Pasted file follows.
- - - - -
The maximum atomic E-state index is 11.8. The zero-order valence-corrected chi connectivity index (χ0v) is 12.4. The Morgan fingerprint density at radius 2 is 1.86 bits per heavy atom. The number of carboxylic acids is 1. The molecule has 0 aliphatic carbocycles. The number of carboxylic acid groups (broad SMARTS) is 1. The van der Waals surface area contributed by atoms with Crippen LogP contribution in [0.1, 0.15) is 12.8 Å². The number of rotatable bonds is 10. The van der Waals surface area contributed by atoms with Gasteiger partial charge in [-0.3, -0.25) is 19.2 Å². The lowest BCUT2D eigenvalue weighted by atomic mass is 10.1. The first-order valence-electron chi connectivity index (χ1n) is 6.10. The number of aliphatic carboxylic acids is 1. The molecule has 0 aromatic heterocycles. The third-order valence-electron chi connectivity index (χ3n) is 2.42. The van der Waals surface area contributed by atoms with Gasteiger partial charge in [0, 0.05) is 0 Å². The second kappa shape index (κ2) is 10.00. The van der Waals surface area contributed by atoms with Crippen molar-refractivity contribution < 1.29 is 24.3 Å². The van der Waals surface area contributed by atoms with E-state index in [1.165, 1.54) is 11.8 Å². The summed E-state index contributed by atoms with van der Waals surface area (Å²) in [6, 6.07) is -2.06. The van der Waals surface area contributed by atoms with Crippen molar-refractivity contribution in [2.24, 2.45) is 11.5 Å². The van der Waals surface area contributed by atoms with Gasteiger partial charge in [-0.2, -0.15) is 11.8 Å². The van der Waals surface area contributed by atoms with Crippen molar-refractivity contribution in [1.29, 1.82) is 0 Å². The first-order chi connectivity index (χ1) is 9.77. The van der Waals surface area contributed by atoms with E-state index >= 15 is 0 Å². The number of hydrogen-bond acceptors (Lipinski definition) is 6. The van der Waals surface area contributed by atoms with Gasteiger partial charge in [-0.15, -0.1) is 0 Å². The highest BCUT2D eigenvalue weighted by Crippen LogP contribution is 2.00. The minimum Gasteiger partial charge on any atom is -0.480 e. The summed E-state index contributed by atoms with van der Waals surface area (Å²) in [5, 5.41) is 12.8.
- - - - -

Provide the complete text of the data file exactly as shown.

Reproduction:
The maximum atomic E-state index is 11.8. The zero-order valence-corrected chi connectivity index (χ0v) is 12.4. The Morgan fingerprint density at radius 2 is 1.86 bits per heavy atom. The number of carboxylic acids is 1. The molecule has 0 aliphatic carbocycles. The number of carboxylic acid groups (broad SMARTS) is 1. The van der Waals surface area contributed by atoms with Crippen LogP contribution in [0.1, 0.15) is 12.8 Å². The number of rotatable bonds is 10. The van der Waals surface area contributed by atoms with Gasteiger partial charge in [-0.3, -0.25) is 19.2 Å². The lowest BCUT2D eigenvalue weighted by atomic mass is 10.1. The first-order valence-electron chi connectivity index (χ1n) is 6.10. The number of aliphatic carboxylic acids is 1. The molecule has 0 aromatic heterocycles. The third-order valence-electron chi connectivity index (χ3n) is 2.42. The van der Waals surface area contributed by atoms with Gasteiger partial charge in [0, 0.05) is 0 Å². The second kappa shape index (κ2) is 10.00. The van der Waals surface area contributed by atoms with Crippen molar-refractivity contribution < 1.29 is 24.3 Å². The van der Waals surface area contributed by atoms with E-state index in [1.165, 1.54) is 11.8 Å². The summed E-state index contributed by atoms with van der Waals surface area (Å²) in [6, 6.07) is -2.06. The van der Waals surface area contributed by atoms with Crippen molar-refractivity contribution in [2.24, 2.45) is 11.5 Å². The van der Waals surface area contributed by atoms with Gasteiger partial charge in [-0.2, -0.15) is 11.8 Å². The van der Waals surface area contributed by atoms with Crippen molar-refractivity contribution in [1.29, 1.82) is 0 Å². The first-order chi connectivity index (χ1) is 9.77. The van der Waals surface area contributed by atoms with E-state index >= 15 is 0 Å². The number of hydrogen-bond acceptors (Lipinski definition) is 6. The van der Waals surface area contributed by atoms with Gasteiger partial charge in [-0.15, -0.1) is 0 Å². The highest BCUT2D eigenvalue weighted by Crippen LogP contribution is 2.00. The minimum Gasteiger partial charge on any atom is -0.480 e. The summed E-state index contributed by atoms with van der Waals surface area (Å²) in [5, 5.41) is 12.8.